Tonight, I read a blog post by Tony Jones titled Honest Scholarship May Not Be Possible At A Christian School. In it, he wrote:
Let me ask — and be honest — Do you think that a scholar at a confessional school truly has the freedom to come to whatever conclusions her/his scholarship leads to?
I don’t. Not if they don’t want to be fired. And I can affirm this by the emails I’ve received from evangelical college professors who affirm gay relations and rights based on their own academic work, but are unable to publicly state that because they’d be fired.
After reading Tony’s blog post, I thought about the issues of theological censorship that are so prevalent in both Christian academia and our churches. I thought about how censorship leads to ignorance, and how ignorance is a necessary ingredient in the cycle of oppression. I let those thoughts linger… and then fester… and then I nearly became angry until I realized something very important:
If people are oppressed because of a lack of life-giving and sound Christian theology, it is not the fault of the “institution”. We speak of institutions as though they work independently of human influence– However, institutions have no power. The power lies in the hands of those who work within the institutions. That includes you and me.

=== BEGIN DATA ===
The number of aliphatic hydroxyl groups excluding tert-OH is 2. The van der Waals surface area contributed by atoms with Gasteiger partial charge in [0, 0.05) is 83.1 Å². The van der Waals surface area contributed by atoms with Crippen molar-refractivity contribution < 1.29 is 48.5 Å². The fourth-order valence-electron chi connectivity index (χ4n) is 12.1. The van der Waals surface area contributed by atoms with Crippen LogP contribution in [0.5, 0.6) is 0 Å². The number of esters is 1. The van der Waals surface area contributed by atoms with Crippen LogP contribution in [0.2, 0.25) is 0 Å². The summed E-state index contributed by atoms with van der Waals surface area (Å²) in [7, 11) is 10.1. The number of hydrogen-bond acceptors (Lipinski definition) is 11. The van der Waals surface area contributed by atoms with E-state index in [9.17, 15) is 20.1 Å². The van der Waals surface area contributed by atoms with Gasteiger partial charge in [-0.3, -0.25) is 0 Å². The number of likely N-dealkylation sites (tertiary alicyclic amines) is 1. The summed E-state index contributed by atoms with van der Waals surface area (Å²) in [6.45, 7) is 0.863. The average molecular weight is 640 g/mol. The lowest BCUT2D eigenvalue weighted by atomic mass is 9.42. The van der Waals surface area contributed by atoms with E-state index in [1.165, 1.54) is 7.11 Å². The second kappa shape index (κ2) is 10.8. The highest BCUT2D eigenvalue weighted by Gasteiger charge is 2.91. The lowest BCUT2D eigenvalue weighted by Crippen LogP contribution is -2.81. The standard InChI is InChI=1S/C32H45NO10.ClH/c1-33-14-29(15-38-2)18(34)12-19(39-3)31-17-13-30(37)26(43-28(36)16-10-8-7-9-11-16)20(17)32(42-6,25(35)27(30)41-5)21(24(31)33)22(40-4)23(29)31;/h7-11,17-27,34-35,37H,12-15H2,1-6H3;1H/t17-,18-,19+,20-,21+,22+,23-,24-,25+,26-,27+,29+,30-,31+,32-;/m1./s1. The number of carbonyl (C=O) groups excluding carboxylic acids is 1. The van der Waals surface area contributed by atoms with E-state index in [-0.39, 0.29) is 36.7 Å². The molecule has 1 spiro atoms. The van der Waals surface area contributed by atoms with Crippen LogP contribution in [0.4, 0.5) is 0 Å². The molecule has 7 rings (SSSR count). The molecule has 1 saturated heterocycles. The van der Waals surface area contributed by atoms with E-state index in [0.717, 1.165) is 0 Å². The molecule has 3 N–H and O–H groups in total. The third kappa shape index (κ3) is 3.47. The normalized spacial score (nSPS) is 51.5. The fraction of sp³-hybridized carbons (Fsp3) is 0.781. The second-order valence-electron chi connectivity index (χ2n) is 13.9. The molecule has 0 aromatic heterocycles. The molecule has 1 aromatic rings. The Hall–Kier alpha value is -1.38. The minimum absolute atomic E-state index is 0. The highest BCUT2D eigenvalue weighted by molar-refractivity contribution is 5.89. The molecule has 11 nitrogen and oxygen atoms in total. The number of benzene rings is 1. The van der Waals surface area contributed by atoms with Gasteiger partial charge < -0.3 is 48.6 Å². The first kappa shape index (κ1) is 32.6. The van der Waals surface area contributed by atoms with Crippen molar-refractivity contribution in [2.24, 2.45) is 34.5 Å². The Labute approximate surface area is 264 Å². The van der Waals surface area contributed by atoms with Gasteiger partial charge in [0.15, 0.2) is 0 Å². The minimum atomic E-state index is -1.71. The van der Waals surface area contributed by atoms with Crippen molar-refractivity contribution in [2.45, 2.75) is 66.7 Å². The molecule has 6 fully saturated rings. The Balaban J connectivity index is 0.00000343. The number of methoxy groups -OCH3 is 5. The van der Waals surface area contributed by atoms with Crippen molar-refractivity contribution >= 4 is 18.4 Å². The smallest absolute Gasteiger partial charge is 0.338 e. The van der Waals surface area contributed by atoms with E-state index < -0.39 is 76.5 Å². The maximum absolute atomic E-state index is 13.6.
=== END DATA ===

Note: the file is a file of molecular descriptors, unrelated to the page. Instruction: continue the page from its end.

Tonight, I am reflecting on the degree to which we– religious leaders, parishioners, academics, and others who wear the name “Christian”– are complicit in the ills of our institutions. Many of us (including myself) complain about the bottle neck of information as it relates to the academy and the church, but what are we really doing to fix it? Is there a point when we are called to acknowledge that we have become the very entities against whom Jesus fought most often– The Scribes and Pharisees: Wielders of the Law, worshipers of tradition, and counterproductive agents of religious oppression in the Kingdom of God?
At what point does it become our responsibility to say: “Screw the consequences. God requires that I tell the truth and set you free, even if I become unpopular in the process”?
I don’t believe change happens organically. It happens when ordinary people stand up and say unpopular things to powerful people. That’s a choice. This applies to our religious institutions in a powerful way. There has to come a time when those of us who can effect change decide that we are not afraid of what the “institution” can do to us any more.
I guess the question is: Will we take up our mantle and lead the call for radical change within the institutions of Christianity, or will we wait for the next generation to lead the charge? Is it our time, and if it is– What is our responsibility?